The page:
Lithuanian Jews are also now in touch with the outside world in ways impossible under Soviet rule. Many visitors come to Vilnius, some of them with a claim on the city’s past. Students arrive each summer to learn Yiddish at the Yiddish Studies Institute, run by an American but housed within the local university. The city has a Jewish cultural calendar, its events attended by Lithuanians and foreigners alike. On June 10, 2003, a ceremony took place at the Old Town Hall to celebrate the translation into Lithuanian of From That Place and Time. Reviewing the book for Jerusalem of Lithuania, Izrael Lempertas politely disagreed with Dawidowicz, by emphasizing the survival of Jewish life in postwar Vilnius.
It would be pleasant, and it would help confirm the EU’s determined optimism, to conclude on this note. The reality is more mixed. A tourist’s day in this Jewish Atlantis might begin with a seemingly ordinary brochure, Vilnius: 100 Memorable Sites of Jewish History and Culture. Divided into places of cultural note and places of “catastrophe,” this ghostly pamphlet recalls Herman Melville’s 1849 novel, Redburn, in which a traveler to Liverpool, armed with his father’s guidebook, learns less about the actual city than about the passage of time. Similarly, to follow the route mapped out by this Vilnius brochure is to walk the outlines of an earlier era and another city.
• In the center of today’s Lithuanian capital, at number two Sv. Dvasios Street, stands a long brick building, industrial and neoclassical at the same time. It is under scaffolding, and one can imagine it in three or four years’ time as a bit of Tribeca in Eastern Europe. Between 1900 and 1940, the building was the Romm publishing house, already a century old by then and world-famous for its monumental edition of the Babylonian Talmud as well as works of modern fiction and poetry.
• At number eight Rudninko Street is a nondescript structure that between 1918 and 1941 was the Jewish Gymnasium for Mathematics and Natural Sciences. During the war, it served as headquarters of the Jewish Council, the Judenrat, responsible for the administration of the ghetto. In the courtyard of this uninteresting building, 1,200 Jews were condemned to death for not having their “yellow certificates.” It is Site 60 in the brochure’s “catastrophe” section.
• The space where YIVO once stood is Site 67. Described by Dawidowicz as elegant and opulent, the YIVO building was destroyed in the war. Afterward, “a bath-house was put in its place.”
• At the very center of Vilnius is the Jews’ Street, given its name in 1592. This is where the Great Synagogue stood. After destroying it, the Soviets built a kindergarten, still there. In front stretches a forlorn basketball court. Nearby is a monument to the Vilna Gaon, the towering 18th-cenury figure who to vast rabbinic erudition married a fascination with scientific knowledge and a fierce commitment to reason and law. The pedestal beneath is discolored by graffiti, and a plaque stating that the Gaon once lived in this area is red with hooligans’ ink. The entire area betrays a spirit of neglect, as if the renovated post-Soviet city had to do something to recognize its Jewish past but could not muster the energy to honor or cherish it.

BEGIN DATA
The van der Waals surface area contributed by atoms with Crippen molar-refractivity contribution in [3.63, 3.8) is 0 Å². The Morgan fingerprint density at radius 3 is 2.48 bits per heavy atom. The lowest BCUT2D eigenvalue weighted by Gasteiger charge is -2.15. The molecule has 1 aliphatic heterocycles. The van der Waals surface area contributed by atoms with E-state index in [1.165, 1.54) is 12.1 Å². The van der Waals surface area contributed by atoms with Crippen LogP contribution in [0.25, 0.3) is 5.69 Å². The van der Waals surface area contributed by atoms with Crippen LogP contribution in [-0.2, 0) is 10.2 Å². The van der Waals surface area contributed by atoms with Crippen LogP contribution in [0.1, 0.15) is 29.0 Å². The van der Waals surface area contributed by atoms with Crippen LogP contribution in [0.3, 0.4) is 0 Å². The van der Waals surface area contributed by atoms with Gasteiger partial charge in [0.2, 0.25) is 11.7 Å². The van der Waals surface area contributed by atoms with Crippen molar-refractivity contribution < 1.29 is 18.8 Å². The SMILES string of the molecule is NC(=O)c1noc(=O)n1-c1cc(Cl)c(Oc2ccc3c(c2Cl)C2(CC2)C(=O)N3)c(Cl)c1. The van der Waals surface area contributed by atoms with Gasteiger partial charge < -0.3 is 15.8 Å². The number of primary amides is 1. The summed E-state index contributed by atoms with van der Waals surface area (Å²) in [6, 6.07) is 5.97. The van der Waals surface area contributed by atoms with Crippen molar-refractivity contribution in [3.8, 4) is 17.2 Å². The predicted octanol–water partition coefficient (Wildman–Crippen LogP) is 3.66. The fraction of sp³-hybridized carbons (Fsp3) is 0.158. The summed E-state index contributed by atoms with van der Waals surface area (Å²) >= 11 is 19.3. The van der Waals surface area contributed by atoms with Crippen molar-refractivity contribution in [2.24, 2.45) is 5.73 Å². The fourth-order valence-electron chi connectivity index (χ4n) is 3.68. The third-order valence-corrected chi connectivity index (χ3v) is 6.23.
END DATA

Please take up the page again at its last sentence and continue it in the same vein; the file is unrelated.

The story of Jews in post-Soviet Lithuania is, in short, ambiguous. Lithuanian politicians regularly support the Jewish community, the government has put up plaques commemorating Jewish life, and in many respects Lithuania is a better place to be Jewish these days than, say, Russia, where anti-Semitism plays a role in official politics.
The real situation is one of benign neglect, which is not without its own dangers. Contemporary anti-Semitism bubbles up from the bottom of Lithuanian society, expressing itself in vandalism and crude jokes and appearing at times in political and cultural life. In February 2004, a major Lithuanian newspaper, Respublika, known for its anti-Jewish caricatures, published a series of articles titled “Who Rules the World?” The answer was self-evident. Those seeking still rougher varieties of Lithuanian anti-Semitism can find them on the Internet.
The organized Jewish community regularly collides with the Lithuanian government over questions of public memory and private property. There are countless Jewish cemeteries and Jewish buildings on Lithuanian soil that have yet to be incorporated into the contemporary Lithuanian narrative, fashioned since independence in 1991 and colored by 19th-century ideas of nationalism and by a hunger for Lithuanian purity. Some stolen property has been given back to its Jewish owners, but some, including sites of great antiquity and significance, has been treated like conventional real estate, to be bought, sold, or developed regardless.
The population of Vilnius was once over 30-percent Jewish; it will never be 30-percent Jewish again. Having shed its authoritarian past, Vilnius will be a city in Europe: a symbol, in the thinking of the EU selection panel, of a pacific European multiculturalism, darkened somewhat by the Holocaust. So long as the shadows are mentioned, they need not inhibit anyone from enjoying the pleasures of a capital city and “cosmopolitan meeting point.” Nor are these shadows long or dark enough to prevent the coupling of modern-day Vilnius with Hitler’s Linz.
Lucy Dawidowicz likened postwar Vilnius to ancient Troy, accessible only to archeologists of one kind or another. That was too categorical a judgment. A number of institutions arose from the modest Jewish life that persisted in Vilnius after the war, and their success will encourage further ventures. Nurturing them is a worthy task, but it must be undertaken in sober-minded honesty and not in the spirit of ignorant and dishonest multiculturalism. One can best begin by reading From That Place and Time.
1 From That Place and Time: A Memoir, 1938-1947. Introduction by Nancy Sinkoff. Rutgers, 376 pp., $24.95 (paper).
2 See Neal Kozodoy, “Lucy S. Dawidowicz: In Memoriam,” in the May 1992 COMMENTARY.